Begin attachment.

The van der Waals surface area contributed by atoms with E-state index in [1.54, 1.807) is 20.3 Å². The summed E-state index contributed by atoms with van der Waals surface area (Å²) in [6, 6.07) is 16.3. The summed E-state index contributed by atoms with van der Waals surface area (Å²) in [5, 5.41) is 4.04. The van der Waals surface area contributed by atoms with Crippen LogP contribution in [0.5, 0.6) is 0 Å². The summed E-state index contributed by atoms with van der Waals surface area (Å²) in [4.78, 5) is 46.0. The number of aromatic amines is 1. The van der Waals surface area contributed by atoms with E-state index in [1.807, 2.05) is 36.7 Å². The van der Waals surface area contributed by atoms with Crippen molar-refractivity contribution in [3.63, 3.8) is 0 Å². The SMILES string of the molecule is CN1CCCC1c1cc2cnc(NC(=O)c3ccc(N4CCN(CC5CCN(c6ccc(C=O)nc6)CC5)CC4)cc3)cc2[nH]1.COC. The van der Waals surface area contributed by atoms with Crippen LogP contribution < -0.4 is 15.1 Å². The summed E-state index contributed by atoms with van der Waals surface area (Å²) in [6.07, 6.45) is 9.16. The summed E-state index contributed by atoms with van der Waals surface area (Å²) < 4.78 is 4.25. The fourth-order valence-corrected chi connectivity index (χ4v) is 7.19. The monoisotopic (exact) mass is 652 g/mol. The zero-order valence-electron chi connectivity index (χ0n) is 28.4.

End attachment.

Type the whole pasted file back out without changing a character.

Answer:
The van der Waals surface area contributed by atoms with E-state index in [1.54, 1.807) is 20.3 Å². The summed E-state index contributed by atoms with van der Waals surface area (Å²) in [6, 6.07) is 16.3. The summed E-state index contributed by atoms with van der Waals surface area (Å²) in [5, 5.41) is 4.04. The van der Waals surface area contributed by atoms with Crippen LogP contribution in [0.5, 0.6) is 0 Å². The summed E-state index contributed by atoms with van der Waals surface area (Å²) in [4.78, 5) is 46.0. The number of aromatic amines is 1. The van der Waals surface area contributed by atoms with E-state index in [1.807, 2.05) is 36.7 Å². The van der Waals surface area contributed by atoms with Crippen molar-refractivity contribution in [3.63, 3.8) is 0 Å². The SMILES string of the molecule is CN1CCCC1c1cc2cnc(NC(=O)c3ccc(N4CCN(CC5CCN(c6ccc(C=O)nc6)CC5)CC4)cc3)cc2[nH]1.COC. The van der Waals surface area contributed by atoms with Crippen LogP contribution < -0.4 is 15.1 Å². The summed E-state index contributed by atoms with van der Waals surface area (Å²) in [6.07, 6.45) is 9.16. The summed E-state index contributed by atoms with van der Waals surface area (Å²) < 4.78 is 4.25. The fourth-order valence-corrected chi connectivity index (χ4v) is 7.19. The monoisotopic (exact) mass is 652 g/mol. The zero-order valence-electron chi connectivity index (χ0n) is 28.4.